The dust has finally settled after the NHL trade deadline and, with just over a quarter of the season left to play, the landscape of the NHL is vastly different than it was back in the fall. Many teams will be integrating new talent into their lineup, while others are looking to fill holes left by players shipped away. This year’s deadline saw many surprises, with multiple big-name players made available for trade. Obviously, we’re not sure how these moves will pan out, but here are the initial winners and losers of the 2018 NHL trade deadline.
Loser: Henrik Lundqvist
After many previous trade deadlines saw the Rangers as buyers, this year’s deadline saw the them as big-time sellers, as they look to completely rebuild their depleted farm system. While the Rangers as a whole are winners of this year’s deadline (which I will discuss later), it is not the same story for aging goaltender Henrik Lundqvist. Sadly, it is beginning to look like he might never reach hockey’s highest stage of winning the Stanley Cup.
Lundqvist has come out and said that he wants to remain in New York for the Rangers rebuild, but at 35 years old with his performance trailing off in the twilight of his career, will Lundqvist still be playing by the time the Rangers’ rebuild will begin to bear fruit?
Winners: New York Rangers
While their best goaltender in franchise history may be considered a loser of this year’s trade deadline, the Rangers were one of this year’s biggest winners. They’ve finally begun to inject new life into a depleted prospect pool, which had largely been traded away in hopes of bringing home their first Stanley Cup since 1994. Finally, the Rangers are looking to the future after coming up short on their championship dreams.
In the biggest blockbuster of this year’s deadline, the Rangers shipped off their captain Ryan McDonagh and 40-point scorer J.T. Miller to the Lightning in exchange for 25-year-old Russian forward Vladislav Namestnikov along with two prospects: Brett Howden and Libor Hajek. In Howden, a 2017 first-round selection, New York got a big-bodied center with high offensive upside, while Libor Hajek was one of the best defenseman in this year’s World Junior Championship. Also included in the trade were Tampa Bay’s first-round pick in the 2018 draft and a conditional second-round draft pick in 2019, which will become a first-round selection if the Lightning win the Stanley Cup in the next two years.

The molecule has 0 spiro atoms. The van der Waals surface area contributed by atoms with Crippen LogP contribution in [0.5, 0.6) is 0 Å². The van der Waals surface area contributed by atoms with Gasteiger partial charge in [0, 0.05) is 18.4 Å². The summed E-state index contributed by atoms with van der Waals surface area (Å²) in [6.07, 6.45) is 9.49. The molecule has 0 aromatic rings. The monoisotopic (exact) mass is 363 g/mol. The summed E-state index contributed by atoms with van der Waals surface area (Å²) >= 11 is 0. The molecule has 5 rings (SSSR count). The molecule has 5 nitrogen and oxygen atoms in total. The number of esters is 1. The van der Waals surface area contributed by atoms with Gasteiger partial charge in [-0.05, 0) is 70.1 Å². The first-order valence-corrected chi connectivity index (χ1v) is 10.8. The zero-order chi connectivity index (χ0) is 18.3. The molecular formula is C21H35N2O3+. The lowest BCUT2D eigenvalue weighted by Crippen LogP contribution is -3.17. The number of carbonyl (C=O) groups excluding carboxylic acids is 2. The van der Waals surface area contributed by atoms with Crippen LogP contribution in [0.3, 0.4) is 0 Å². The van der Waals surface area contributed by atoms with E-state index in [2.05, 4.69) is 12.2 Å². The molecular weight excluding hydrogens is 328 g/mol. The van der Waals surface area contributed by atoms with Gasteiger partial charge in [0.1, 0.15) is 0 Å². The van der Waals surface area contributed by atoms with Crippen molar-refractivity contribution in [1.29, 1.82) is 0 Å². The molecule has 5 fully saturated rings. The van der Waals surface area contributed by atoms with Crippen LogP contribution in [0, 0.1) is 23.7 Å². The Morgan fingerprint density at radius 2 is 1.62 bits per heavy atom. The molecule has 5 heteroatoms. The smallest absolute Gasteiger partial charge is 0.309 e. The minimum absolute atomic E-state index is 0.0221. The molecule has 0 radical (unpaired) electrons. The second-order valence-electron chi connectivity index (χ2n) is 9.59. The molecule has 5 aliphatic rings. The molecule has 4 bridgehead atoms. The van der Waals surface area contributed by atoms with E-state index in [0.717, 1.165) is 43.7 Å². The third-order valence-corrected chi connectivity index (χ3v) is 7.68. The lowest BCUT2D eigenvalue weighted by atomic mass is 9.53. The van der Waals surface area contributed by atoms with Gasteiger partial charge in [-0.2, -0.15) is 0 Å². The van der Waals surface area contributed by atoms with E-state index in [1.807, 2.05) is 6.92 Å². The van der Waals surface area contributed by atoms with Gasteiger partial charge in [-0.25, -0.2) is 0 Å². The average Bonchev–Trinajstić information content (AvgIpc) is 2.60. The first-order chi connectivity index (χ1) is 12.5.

Rick Nash, another long-time Ranger, was sent off to Boston to join a Stanley Cup contender in the Bruins. In exchange for the 33-year-old winger, the Rangers acquired four pieces: prospect defenseman Ryan Lindgren, Ryan Spooner, Matt Beleskey (a salary dump by the Bruins), and a 2018 first-round pick. At this year’s deadline, New York was able to add three young options on defense in Lindgren, Hajek, and Rob O’Gara (acquired in a separate trade with Boston).
By adding young players to their team and prospect pool, New York also set themselves up nicely for this June’s draft. For a team that went without a single first-round pick for four years, it’s safe to say the Rangers are ready to rebuild through the draft. After holding two first-round selections in 2017, the Rangers will have three first-round picks in 2018 and selections in the first three rounds.
Losers: Erik Karlsson & the Ottawa Senators
The hottest name of the trade block was that of Erik Karlsson. Ottawa reportedly had talks with many teams, but were ultimately unable to reach a deal to send off their franchise defenseman, who could have netted them a huge haul of players, picks, and prospects. Hanging on to Karlsson longer is only going to make things worse for Karlsson and the team’s future.
Karlsson is currently being severely underpaid at $6.5 million per year for the next two seasons. After a magical run to the Eastern Conference Finals that saw them finish one win away from a Stanley Cup berth, things have taken a turn for the worse for the Senators and the relationship between the organization and Karlsson. Ottawa could have received a king’s ransom for the services of Karlsson in two playoff runs.